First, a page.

Capers, honey, plant bulbs, olives, coriander, seafood, pork and wheat are some of the ingredients that Minoans used in their cuisine. Archaeologist Jerolyn Morrison explains what the ancient Cretans ate and reveals her own Minoan recipes.
By Jerolyn Morrison
Archaeologist, founder of “Minoan Tastes”
Unfortunately, there are no texts referring to the Minoans’ culinary habits, due to the fact that the Minoan civilisation was prehistoric. Archaeologists are studying finds, such as food remains found in earthenware storage vats in Minoan palaces, architectural sites, the colour and texture of the soil, paintings preserved on pottery and murals, as well as stone tools and various types of ceramic objects. Throughout archaeological studies of the Minoan civilization, there is evidence supporting the use of legumes and herbs, the use of oil, honey, as well as sea salt harvesting. The use of Coriander is mentioned both as an herb and as a spice. In archaeological sites where bones, seeds and shells have been well-preserved, we find that the diet of the people of Minoan Crete included plenty of seafood, fish and meat. Archaeologists are also examining Cretan hieroglyphics, as well as Linear A and Linear B. All these findings have helped us establish that the Minoans usually cooked in common spaces, where other activities also took place and that they cooked in tripod cooking pots. These cooking utensils found appear to be suitable for slow cooking all kinds of soup. For several years now, through “Minoan Tastes”, I have been composing “Minoan flavors” according to my own interpretations of the aforementioned archaeological findings, following years of rigorous study. Bellow, I have listed 3 of my Minoan recipes, which are delicious and very easy to follow, so that you can create a special menu with a taste of Minoan Crete.
Recipe Νο 1 🍯
Lamb simmered in wine with Cretan frumenty (trachanas)
Ingredients: 1 kg boneless leg of lamb cut in large pieces, 350 g of trachanas, 2 diced onions, 200 ml wine, 100 ml olive oil, salt, sage, and thyme.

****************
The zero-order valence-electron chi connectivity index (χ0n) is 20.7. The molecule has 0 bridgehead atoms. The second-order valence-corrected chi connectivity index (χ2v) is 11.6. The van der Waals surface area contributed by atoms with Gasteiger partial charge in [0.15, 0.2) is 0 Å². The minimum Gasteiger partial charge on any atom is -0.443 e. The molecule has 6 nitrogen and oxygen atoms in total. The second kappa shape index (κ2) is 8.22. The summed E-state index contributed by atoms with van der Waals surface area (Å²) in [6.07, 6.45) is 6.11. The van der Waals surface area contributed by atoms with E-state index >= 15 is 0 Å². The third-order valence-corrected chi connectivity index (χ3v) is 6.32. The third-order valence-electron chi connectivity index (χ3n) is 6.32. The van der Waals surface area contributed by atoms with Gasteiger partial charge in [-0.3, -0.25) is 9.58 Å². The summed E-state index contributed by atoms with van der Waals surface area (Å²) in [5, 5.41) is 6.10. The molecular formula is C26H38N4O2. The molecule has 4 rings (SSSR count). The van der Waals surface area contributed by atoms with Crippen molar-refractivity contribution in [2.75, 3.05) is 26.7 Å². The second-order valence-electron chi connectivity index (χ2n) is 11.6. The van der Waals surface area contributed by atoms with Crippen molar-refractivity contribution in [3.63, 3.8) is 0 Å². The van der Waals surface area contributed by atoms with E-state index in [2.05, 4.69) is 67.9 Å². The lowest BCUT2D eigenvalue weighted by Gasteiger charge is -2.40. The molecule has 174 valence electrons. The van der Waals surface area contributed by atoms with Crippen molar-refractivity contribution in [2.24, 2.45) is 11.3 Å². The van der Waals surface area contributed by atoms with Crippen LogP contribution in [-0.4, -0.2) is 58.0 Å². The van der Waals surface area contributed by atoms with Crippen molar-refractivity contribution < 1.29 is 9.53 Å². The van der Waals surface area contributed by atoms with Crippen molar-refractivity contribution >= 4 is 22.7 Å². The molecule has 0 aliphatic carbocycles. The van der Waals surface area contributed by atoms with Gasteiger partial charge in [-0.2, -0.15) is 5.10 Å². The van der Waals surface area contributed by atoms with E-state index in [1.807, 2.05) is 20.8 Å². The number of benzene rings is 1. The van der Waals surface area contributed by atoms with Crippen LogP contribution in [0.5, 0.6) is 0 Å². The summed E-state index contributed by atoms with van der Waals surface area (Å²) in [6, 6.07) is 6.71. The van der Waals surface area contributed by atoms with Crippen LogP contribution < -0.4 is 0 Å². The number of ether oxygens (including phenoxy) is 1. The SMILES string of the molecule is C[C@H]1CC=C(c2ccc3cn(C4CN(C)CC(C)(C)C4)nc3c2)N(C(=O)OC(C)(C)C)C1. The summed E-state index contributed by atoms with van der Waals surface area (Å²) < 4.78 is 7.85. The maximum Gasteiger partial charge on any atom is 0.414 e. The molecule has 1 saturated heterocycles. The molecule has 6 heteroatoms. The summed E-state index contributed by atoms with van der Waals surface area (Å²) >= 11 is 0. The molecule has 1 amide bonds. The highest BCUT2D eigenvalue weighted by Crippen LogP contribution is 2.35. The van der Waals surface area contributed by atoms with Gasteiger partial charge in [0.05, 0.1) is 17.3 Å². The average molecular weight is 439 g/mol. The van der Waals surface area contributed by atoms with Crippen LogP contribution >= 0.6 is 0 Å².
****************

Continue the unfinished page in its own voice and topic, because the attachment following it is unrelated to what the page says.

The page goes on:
Preparation: Put all the ingredients –apart from the trachanas, the sage and the thyme– in a terracotta casserole and cover it with the lid. Place the casserole in a preheated oven at 180°C and roast for 3 hours. Remove the casserole from the oven and add the trachanas. Cook for another 30 minutes and then, a few minutes before removing, add finely chopped sage or thyme, or both.
Recipe Νο 2 🍯
Slow cooked octopus with honey balsamic vinaigrette (oxymelo)
Ingredients: Octopus, thyme honey balsamic vinaigrette, thyme or finely chopped onions, and olive oil
Preparation: Place the cleaned octopus in a terracotta deep-dish and braise it in the oven until it becomes tender and takes on a dark pink colour. This usually takes several hours. When it is ready, you can leave it as it is or dress it with the honey balsamic vinaigrette. Add fresh thyme or finely chopped spring onion. Add a little fresh Cretan olive oil before serving.
Recipe Νο 3 🍯
Lentils with honey and coriander seeds
Ingredients: Brown lentils, water, coriander seeds, whole or chopped (depending on how fragrant you want them to be), onion or leek, and wild garlic.
Preparation: Boil the lentils in a terracotta pot on medium heat for 45-60 minutes. Once the lentils have the right colour, add the following: Fresh herbs (thyme and / or oregano), 1-2 bay leaves and honey. Continue cooking for another 15 minutes and remove from the heat. Before serving, add fresh olive oil and sprinkle with sea salt. You can also add a little vinegar to enhance the flavours.
Jerolyn Morrison composes her own “Minoan flavors”, drawn from interpretations of archaeological finds, which she has rigorously studied.